Colin Trevorrow hit the jackpot. He directed one very well-received, low-budget indie movie, and he was rewarded with the chance to helm the next chapter in one of the most popular film franchises of the last 20 years. How do you cope? How do top what’s come before and offer something new and enticing for the future, especially when you’re following in the footsteps of none other than Steven Spielberg? Such was the plight of Trevorrow, and this weekend we’ll finally be able to see if it was all worthwhile as Jurassic World hits theaters everywhere. In a recent interview, Trevorrow offered insight into how he shaped Jurassic World, why he won’t be back for a sequel and why it’s good to have Spielberg in your corner.
Trevorrow was interviewed by Screen Rant recently during the press day for Jurassic World. Amongst the insights that the director offered in the short exchange was his inspiration for relying on motion capture for the dinosaur effects, his collaboration with composer Michael Giacchino, and how even though the scientific accuracy of the film in regards to its animal characters has been a topic of conversation, only one of Jurassic World’s many dinos is made up.
But two of the most interesting bits from the conversation come from a couple of peculiar questions: why has Trevorrow already decided to bow out of making a follow-up Jurassic World film even before it opens to what’s sure to be boffo box office, and how did the guy that made Safety No Guaranteed get what seems like cart blanche to make his film, his way?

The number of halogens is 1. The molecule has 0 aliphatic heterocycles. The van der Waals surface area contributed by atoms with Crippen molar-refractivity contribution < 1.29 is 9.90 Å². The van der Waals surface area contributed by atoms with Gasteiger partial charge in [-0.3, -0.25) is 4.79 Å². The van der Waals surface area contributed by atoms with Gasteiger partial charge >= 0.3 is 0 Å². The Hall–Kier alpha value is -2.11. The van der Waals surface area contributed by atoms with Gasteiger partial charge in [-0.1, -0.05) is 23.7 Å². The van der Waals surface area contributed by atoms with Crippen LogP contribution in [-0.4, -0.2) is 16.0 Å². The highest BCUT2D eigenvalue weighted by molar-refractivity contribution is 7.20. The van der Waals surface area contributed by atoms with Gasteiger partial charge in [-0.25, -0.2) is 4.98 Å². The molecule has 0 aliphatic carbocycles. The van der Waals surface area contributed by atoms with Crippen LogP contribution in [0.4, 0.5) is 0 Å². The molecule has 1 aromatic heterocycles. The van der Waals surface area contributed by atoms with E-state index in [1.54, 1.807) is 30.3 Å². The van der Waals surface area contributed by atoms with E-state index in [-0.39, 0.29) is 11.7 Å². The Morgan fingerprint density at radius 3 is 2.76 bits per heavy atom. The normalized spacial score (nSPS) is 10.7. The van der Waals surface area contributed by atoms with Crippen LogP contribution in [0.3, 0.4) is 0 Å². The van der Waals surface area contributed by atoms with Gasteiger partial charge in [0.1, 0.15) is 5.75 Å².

First, despite the director’s enthusiasm for the work he created, he will not be making another Jurassic film as previously reported, at least not as director. Trevorrow said that he will “stay involved creatively,” but in terms of directorial duties, he wants to give others the chance to make their Jurassic Park and keep the quality of the films high while keeping the material from going stale.
There are some films that have many many sequels directed by the same director and then there’s others like Mission: Impossible and it really benefited I think by having a different director every time they don’t feel repetitive. They’re always new, they’re always fresh and a franchise like that is in danger of becoming repetitive and I think this is similar.
As for the man that started it all, Steven Spielberg, he was a godsend not just in terms of keeping studio nitpickers at bay, but in being a generous and challenging collaborator too.
None. Well, I think part of that is because Steven has final cut of the movie. I answer to him for sure and through the screenwriting process, the story development process, we were very closely involved. And yet his notes are never, “Go write a scene that has this in it.” It’s always, “I don’t think this is as good as it can be,” “I don’t think this is working right, find a different way to do this that accomplishes this,” and because he’s a writer he knows how to communicate with other creatives in a way that is empowering and doesn’t feel like you’re just being told what to do. I certainly never felt controlled by anyone over this whole process, I felt supported.
Read more from the interview with Trevorrow over at Screen Rant. Jurassic World opens in theaters everywhere tomorrow.